Degenerative Disc Disease and SciaticaDegenerative disc disease makes the disc more susceptible to herniation (rupture) which can lead to localized or radiating pain. The pain from degenerative disc or joint disease of the spine is usually treated conservatively with intermittent heat, rest, rehabilitative exercises and medications to relieve pain, muscle spasm and inflammation.
Electromyogram (EMG)Electromyogram or EMG is defined as a test that records the electrical activity of muscles. Normal muscles produce a typical pattern of electrical current that is usually proportional to the level of muscle activity. Diseases of muscle and/or nerves can produce abnormal electromyogram patterns.
Fractured Spine PictureFractures of the spine (vertebra) can cause severe "band-like" pain that radiates around from the back to the side of the body. See a picture of Fractured Spine and learn more about the health topic.
Low Back Pain ExercisesOne of the best low back pain treatments is exercise. Learn more about low back pain exercises--what works, and what doesn't. Discover severe low back pain relief through various gentle workouts designed to protect and strengthen the lumbar, core, and other related muscle groups.
Low Back Pain (Lumbar Spine Pain)There are many causes of back pain. Pain in the low back can relate to the bony lumbar spine, discs between the vertebrae, ligaments around the spine and discs, spinal cord and nerves, muscles of the low back, internal organs of the pelvis and abdomen, and the skin covering the lumbar area.
Low Back Pain ReliefDo you suffer from low back pain? Learn more about common triggers of lower back pain like posture, exercise, and spondylosis. Find out about pain relief treatments like massage, yoga, stretching, exercises for back pain, and chiropractic medicine. See when surgery for back pain makes sense.
Lumbar Puncture (LP or Spinal Tap)A lumbar puncture or "LP" is a procedure whereby spinal fluid is removed from the spinal canal for the purpose of diagnostic testing. It is particularly helpful in the diagnosis of inflammatory diseases of the central nervous system, especially infections, such as meningitis. A lumbar puncture is also known as a spinal tap.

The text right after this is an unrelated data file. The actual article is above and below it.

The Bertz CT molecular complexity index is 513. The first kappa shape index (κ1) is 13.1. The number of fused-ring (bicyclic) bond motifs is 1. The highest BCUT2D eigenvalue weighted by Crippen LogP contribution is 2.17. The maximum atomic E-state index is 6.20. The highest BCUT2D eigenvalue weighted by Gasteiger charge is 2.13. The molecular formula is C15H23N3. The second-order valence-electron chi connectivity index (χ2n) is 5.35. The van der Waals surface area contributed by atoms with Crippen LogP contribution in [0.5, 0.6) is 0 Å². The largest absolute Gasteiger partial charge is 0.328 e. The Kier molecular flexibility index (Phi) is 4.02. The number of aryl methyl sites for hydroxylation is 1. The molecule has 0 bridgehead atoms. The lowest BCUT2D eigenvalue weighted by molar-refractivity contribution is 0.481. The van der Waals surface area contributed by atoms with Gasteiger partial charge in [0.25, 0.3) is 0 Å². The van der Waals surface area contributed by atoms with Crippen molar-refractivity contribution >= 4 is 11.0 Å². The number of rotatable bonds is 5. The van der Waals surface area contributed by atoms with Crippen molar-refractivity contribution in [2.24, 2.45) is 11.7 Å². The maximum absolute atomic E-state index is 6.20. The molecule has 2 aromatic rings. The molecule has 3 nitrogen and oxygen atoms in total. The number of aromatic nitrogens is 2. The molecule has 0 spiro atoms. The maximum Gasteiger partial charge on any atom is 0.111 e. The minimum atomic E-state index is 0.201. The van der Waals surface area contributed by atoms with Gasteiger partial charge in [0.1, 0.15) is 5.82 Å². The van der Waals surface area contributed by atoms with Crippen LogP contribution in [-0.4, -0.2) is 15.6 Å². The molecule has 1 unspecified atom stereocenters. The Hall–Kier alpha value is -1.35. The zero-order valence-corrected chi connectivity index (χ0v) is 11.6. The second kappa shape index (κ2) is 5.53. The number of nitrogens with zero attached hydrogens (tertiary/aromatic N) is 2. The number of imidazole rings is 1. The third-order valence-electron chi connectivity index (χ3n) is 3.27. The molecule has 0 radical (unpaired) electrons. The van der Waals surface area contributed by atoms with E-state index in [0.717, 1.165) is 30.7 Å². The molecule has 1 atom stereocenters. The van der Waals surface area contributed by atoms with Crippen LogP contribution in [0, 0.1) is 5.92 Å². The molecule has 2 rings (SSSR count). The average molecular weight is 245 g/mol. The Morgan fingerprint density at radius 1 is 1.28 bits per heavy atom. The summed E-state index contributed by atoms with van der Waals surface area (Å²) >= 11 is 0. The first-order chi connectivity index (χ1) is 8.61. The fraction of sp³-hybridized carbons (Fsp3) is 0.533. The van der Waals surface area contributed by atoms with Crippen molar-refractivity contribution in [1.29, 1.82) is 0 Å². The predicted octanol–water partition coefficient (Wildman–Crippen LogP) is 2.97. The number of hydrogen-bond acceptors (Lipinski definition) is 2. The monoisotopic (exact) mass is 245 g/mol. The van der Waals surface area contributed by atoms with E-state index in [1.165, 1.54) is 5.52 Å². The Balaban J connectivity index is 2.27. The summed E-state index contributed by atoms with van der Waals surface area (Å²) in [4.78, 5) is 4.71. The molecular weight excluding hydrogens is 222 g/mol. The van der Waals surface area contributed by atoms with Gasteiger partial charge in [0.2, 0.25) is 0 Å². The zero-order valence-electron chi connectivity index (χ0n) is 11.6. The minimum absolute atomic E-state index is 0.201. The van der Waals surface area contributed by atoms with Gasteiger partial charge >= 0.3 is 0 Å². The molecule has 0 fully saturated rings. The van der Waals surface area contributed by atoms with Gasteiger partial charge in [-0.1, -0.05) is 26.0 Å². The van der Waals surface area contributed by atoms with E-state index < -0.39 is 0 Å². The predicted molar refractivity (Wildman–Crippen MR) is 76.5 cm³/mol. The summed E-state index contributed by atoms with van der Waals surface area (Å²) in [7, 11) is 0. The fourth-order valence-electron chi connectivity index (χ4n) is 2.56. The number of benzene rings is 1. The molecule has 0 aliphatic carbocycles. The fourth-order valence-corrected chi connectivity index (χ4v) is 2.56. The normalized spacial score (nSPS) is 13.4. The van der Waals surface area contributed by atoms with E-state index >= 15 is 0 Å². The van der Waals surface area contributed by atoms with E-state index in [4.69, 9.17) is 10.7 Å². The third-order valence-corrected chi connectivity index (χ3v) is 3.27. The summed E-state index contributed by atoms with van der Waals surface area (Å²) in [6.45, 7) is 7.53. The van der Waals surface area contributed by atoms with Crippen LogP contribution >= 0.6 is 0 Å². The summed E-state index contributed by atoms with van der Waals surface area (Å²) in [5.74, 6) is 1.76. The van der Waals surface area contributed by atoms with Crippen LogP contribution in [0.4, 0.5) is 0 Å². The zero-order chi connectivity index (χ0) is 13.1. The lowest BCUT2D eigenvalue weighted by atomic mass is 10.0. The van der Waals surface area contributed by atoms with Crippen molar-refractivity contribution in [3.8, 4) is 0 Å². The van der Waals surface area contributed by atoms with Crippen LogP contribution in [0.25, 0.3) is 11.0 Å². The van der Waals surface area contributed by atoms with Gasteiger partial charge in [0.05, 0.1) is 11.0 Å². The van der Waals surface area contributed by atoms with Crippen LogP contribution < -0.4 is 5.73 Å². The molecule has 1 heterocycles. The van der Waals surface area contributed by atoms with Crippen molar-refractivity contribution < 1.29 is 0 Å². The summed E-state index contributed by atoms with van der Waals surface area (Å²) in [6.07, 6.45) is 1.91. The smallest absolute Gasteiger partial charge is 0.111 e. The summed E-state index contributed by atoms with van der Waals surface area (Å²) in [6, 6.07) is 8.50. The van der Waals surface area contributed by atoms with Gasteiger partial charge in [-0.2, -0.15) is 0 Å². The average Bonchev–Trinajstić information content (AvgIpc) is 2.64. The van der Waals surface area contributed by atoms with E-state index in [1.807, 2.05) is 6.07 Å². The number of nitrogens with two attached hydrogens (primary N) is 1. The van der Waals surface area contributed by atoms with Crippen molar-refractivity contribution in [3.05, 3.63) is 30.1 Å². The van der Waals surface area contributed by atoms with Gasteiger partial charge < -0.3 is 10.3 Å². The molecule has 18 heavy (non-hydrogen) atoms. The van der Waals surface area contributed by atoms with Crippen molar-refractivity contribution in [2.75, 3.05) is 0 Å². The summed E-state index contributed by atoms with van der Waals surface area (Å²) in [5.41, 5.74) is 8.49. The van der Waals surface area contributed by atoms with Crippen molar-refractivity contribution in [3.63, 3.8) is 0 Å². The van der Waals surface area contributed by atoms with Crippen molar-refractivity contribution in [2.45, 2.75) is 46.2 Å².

MRI (Magnetic Resonance Imaging Scan)MRI (or magnetic resonance imaging) scan is a radiology technique which uses magnetism, radio waves, and a computer to produce images of body structures. MRI scanning is painless and does not involve X-ray radiation. Patients with heart pacemakers, metal implants, or metal chips or clips in or around the eyes cannot be scanned with MRI because of the effect of the magnet.
Osteoarthritis (OA)Osteoarthritis is a type of arthritis caused by inflammation, breakdown, and eventual loss of cartilage in the joints. Also known as degenerative arthritis, osteoarthritis can be caused by aging, heredity, and injury from trauma or disease.
Pain ManagementPain management and treatment can be simple or complex, according to its cause. There are two basic types of pain, nociceptive pain and neuropathic pain. Some causes of neuropathic pain include:
- complex regional pain syndrome,
- interstitial cystitis,
- and irritable bowel syndrome.
Causes, Symptoms, Treatment for Spinal StenosisSpinal stenosis causes back pain, leg pain, difficulty walking and clumsiness. Learn the symptoms of lumbar spinal stenosis and cervical spinal stenosis and what surgeries are used for spinal stenosis treatment. Discover tips for relieving spinal stenosis pain without surgery, as well as useful medications.
Questions To Ask Before SurgerySurgery is the branch of medicine that employs operations in the treatment of disease or injury. Prior to surgery you might consider asking your surgeon questions about the operation (procedure).